World Energy Council Secretary General Christoph Frei welcomed the agreement on the goals. “The adoption of energy among sustainable development goals is timely, critical, and historic,” he said. “Timely because we need to master the energy transition at a time of greatest uncertainty in the energy sector. Critical because we will not solve energy access or achieve energy efficiency objectives without moving the agenda from those who want to those who can. Historic because the development community for the first time recognizes the fundamental role energy is playing in the achievement of most of the other sustainable development goals.”

Goal 13 is to take urgent action to combat climate change and its impacts. A few targets to get there—integrate climate change measure into national policies, strategies and planning as well as advance the Green Climate Fund—requiring developed countries to follow through on commitments to provide $100 billion by 2020 to aid developing nations’ efforts to adapt and mitigate climate-related disasters.

With the adoption of the 17 goals, attention now turns to the U.N. climate negotiations in Paris—where member states hope to adopt a global climate agreement. In a CNN editorial, U.N. Secretary General Ban Ki-Moon, said all could take a lesson from Pope Francis’s message on climate change.

“Pope Francis, in his recent encyclical, clearly articulated that climate change is a moral issue, and one of the principal challenges facing humanity,” said Ban Ki-Moon, mentioning the Pope’s recent visit to the U.S. where he address the U.N. and Congress. “He rightly cited the solid scientific consensus showing significant warming of the climate system, with the most global warming in recent decades mainly a result of human activity.”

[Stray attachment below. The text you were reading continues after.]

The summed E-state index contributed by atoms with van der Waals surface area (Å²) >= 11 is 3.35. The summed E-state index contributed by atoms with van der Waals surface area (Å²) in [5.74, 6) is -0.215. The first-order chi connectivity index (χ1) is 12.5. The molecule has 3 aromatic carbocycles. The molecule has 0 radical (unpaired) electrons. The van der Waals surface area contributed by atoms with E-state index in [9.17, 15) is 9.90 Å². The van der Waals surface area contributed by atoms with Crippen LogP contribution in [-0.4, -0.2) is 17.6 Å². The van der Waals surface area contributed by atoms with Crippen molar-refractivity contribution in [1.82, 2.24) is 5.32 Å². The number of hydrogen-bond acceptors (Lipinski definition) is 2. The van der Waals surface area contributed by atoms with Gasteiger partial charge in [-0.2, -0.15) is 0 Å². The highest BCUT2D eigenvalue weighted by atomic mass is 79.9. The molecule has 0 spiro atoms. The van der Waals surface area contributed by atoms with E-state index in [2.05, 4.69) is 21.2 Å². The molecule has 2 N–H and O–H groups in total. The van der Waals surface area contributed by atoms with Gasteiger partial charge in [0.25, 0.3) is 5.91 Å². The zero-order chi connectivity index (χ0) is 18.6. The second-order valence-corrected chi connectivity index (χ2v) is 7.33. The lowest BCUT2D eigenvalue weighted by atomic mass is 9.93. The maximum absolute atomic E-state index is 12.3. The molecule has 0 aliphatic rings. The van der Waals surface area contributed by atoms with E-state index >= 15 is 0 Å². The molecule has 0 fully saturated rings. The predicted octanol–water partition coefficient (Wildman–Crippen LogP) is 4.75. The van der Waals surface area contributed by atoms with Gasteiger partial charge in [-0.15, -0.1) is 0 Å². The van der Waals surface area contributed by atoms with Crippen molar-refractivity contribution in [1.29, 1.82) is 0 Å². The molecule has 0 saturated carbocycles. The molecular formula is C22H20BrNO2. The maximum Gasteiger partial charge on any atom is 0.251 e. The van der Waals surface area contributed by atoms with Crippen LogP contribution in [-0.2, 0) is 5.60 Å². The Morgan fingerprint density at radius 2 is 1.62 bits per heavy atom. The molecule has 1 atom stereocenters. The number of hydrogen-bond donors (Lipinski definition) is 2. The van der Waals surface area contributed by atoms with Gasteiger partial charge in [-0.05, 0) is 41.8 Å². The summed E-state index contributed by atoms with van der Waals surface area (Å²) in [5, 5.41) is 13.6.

Shell Suspends Arctic Drilling

Royal Dutch Shell suspended its search for oil and gas off the coast of Alaska for the “foreseeable future,” saying that Arctic oil reserves were insufficient and that the regulatory environment was too unpredictable to continue.

“Shell continues to see important exploration potential in the basin, and the area is likely to ultimately be of strategic importance to Alaska and the U.S.,” said Marvin Odum, president of Shell USA. “However, this is a clearly disappointing exploration outcome for this part of the basin.”

Although the decision was celebrated by some environmental activists who had protested Shell’s decision to drill offshore, it should give people on both sides pause, Mike LeVine of Oceana told U.S. News and World Report.

“Meaningful action to address climate change is almost certainly going to mean we can’t keep looking for oil in remote and expensive places,” he said. “Rather than investing in programs like this, we need to figure out how to transition away from fossil fuels and toward sustainable energy.”

Alaska House of Representatives member Ben Nageak told the Associated Press that the state must act quickly to find another source to fill its 800-mile trans-Alaska oil pipeline.

“We stood on the cusp of another economic boom that could have propelled our young people and their children to better futures,” Nageak said. But “a draconian and poisoned federal government” shut it down.

The Climate Post offers a rundown of the week in climate and energy news. It is produced each Thursday by Duke University’s Nicholas Institute for Environmental Policy Solutions.